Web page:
Carnival season officially kicks off this weekend, bringing much-needed colour and joy to towns and cities across Italy at what would otherwise be a pretty dull time of year. The most famous Carnival of all is of course in Venice, and this year’s edition promises a return to its former grand scale after three years of limited celebrations.

If you’re thinking of attending this year, here’s our quick guide to the events and what to expect:

Venice Carnival: What to expect if you’re attending in 2023

A masked reveller wearing a traditional carnival costume In St Mark's Square, Venice

The 2023 Venice Carnival will start with a floating parade down the Grand Canal on February 4th. Photo by Andrea PATTARO / AFP

Another reason to get out and about this weekend is Domenica al Museo or ‘free museum Sundays’, when museums and other sites open their doors ticket-free on the first Sunday of every month.

As admission to major historical monuments and museums in Italy often costs upwards of €15 per person, there are big savings to be made and the free Sundays scheme is understandably popular among both tourists and residents.

Free entry applies to hundreds of state-run museums, archaeological parks and monuments, including world-famous sites like the Colosseum, Pompeii, Florence’s Galleria dell’Accademia, the Reggia di Caserta and Trieste’s Miramare Castle. See further details in our article:

What you need to know about Italy’s free museum Sundays

There is however at least one good reason to stay in and watch some Italian TV: The Sanremo Music Festival returns on Tuesday, February 7th, and it will likely be the main topic of conversation all week.

If you’re a fan of Eurovision, you’re pretty much guaranteed to love it. But some people don’t find the appeal of the show immediately obvious, to put it mildly.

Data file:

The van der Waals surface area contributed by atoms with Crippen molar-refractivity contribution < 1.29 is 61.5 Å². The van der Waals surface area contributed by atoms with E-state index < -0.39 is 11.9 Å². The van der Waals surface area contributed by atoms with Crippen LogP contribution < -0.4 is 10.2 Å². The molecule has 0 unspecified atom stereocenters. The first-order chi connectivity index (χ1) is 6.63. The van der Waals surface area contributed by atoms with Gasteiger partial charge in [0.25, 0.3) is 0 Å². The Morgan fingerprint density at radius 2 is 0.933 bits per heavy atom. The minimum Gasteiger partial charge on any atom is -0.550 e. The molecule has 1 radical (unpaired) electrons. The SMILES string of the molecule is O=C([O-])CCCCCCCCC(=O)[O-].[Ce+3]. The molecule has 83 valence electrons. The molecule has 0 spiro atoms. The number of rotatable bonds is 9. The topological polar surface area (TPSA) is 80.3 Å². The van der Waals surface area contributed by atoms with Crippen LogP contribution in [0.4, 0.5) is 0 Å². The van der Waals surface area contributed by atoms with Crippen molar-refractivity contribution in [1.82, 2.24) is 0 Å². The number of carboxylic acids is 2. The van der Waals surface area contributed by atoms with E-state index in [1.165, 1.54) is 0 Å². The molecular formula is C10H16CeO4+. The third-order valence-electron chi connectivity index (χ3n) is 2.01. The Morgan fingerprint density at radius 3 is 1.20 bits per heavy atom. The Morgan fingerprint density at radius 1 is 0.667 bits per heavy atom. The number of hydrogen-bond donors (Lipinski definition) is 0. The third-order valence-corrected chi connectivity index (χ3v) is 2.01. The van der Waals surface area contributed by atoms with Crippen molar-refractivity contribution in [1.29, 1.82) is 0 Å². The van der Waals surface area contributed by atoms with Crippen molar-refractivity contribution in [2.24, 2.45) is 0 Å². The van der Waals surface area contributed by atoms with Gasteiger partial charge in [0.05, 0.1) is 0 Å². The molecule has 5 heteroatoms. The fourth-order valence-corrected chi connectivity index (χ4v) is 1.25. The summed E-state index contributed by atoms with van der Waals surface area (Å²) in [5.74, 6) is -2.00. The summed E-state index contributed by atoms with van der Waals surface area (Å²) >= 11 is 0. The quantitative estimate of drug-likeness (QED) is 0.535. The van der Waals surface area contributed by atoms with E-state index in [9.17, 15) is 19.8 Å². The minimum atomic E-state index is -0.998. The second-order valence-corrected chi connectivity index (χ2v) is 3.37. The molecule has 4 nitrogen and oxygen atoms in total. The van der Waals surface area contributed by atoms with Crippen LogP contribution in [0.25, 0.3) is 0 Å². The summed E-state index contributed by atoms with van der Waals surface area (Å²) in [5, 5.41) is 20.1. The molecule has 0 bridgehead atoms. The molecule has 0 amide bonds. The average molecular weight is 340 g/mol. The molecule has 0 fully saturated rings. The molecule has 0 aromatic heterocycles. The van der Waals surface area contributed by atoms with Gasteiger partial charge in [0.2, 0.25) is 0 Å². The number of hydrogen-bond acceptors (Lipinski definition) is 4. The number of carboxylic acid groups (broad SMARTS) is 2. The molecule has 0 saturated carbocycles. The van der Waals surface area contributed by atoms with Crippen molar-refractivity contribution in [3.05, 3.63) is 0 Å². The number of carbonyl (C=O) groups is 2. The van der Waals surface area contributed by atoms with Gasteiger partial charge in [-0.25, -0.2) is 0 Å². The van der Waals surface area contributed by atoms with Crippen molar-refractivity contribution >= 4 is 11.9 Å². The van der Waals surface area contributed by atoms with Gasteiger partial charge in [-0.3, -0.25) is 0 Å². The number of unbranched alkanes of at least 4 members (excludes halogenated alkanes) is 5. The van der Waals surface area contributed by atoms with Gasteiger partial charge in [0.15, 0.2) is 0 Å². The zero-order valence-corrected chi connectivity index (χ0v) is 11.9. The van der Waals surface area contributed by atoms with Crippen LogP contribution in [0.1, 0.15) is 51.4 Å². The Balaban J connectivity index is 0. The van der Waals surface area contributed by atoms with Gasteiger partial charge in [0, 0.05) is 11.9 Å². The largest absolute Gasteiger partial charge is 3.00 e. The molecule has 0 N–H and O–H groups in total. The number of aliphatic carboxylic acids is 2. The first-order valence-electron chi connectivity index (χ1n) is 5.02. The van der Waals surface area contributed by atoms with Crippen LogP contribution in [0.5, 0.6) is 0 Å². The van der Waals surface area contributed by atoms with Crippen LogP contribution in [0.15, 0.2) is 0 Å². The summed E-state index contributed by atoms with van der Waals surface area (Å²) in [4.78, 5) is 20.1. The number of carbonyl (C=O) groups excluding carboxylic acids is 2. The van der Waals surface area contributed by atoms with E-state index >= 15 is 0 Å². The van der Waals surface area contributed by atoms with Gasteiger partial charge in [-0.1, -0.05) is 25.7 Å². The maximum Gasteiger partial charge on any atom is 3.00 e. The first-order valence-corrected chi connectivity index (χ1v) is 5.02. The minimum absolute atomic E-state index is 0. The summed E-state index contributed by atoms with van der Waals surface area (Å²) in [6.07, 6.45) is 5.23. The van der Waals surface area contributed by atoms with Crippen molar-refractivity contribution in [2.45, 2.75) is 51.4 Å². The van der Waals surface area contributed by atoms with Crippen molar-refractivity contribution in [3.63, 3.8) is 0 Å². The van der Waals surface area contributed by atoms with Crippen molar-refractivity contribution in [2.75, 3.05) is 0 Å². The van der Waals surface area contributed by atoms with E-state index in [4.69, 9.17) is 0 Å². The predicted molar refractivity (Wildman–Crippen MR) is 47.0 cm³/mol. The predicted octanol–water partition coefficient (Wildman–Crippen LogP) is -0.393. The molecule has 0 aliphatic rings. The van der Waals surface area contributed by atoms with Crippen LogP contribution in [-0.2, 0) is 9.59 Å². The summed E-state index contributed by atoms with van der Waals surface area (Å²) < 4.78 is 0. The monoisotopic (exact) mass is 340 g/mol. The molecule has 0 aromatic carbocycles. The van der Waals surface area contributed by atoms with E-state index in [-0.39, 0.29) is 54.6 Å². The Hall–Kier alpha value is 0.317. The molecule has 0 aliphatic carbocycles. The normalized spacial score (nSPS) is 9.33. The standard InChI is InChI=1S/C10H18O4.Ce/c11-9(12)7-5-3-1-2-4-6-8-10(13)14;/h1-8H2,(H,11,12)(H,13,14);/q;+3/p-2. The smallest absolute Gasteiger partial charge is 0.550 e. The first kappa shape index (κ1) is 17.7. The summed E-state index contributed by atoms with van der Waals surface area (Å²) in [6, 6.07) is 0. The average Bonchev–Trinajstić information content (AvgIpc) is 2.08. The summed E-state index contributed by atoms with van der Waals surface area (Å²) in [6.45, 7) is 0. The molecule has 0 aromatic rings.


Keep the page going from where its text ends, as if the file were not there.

So what is it about the festival that pulls together an entire nation, regardless of whether they fall into the ‘love it’ or ‘hate it’ camp? We looked at just why this 73-year-old song contest is such an Italian institution.

Why is the Sanremo music festival so important to Italians?

In the latest international Italian food controversy, Italian media reacted with anger and dismay this week to a recipe published in the New York Times for ‘tomato carbonara’, which recommended adding tomato sugo along with the eggs, and replacing pork cheek and pecorino with bacon and parmesan – an adaptation which was described as “provocative”, “disgusting”, and a “declaration of war”.

For anyone who doesn’t want to traumatise their Italian dinner guests or risk sparking a diplomatic incident, here’s the classic recipe plus a look at the rules to follow when making a real Roman-style carbonara:

The ten unbreakable rules for making real pasta carbonara

However, you might be surprised to hear that adding cream – or tomato – to your carbonara recipe isn’t actually the worst food crime you could commit according to Italians.

From fruity pizza toppings to spaghetti bolognese, an international study revealed which of the most common international ‘adaptations’ are seen as most and least offensive.

RANKED: The 11 worst food crimes you can commit according to Italians

Remember if you’d like to have this weekly newsletter sent straight to your inbox you can sign up for it via Newsletter preferences in “My Account”.

Is there an aspect of the Italian way of life you’d like to see us write more about on The Local? Please email me at [email protected]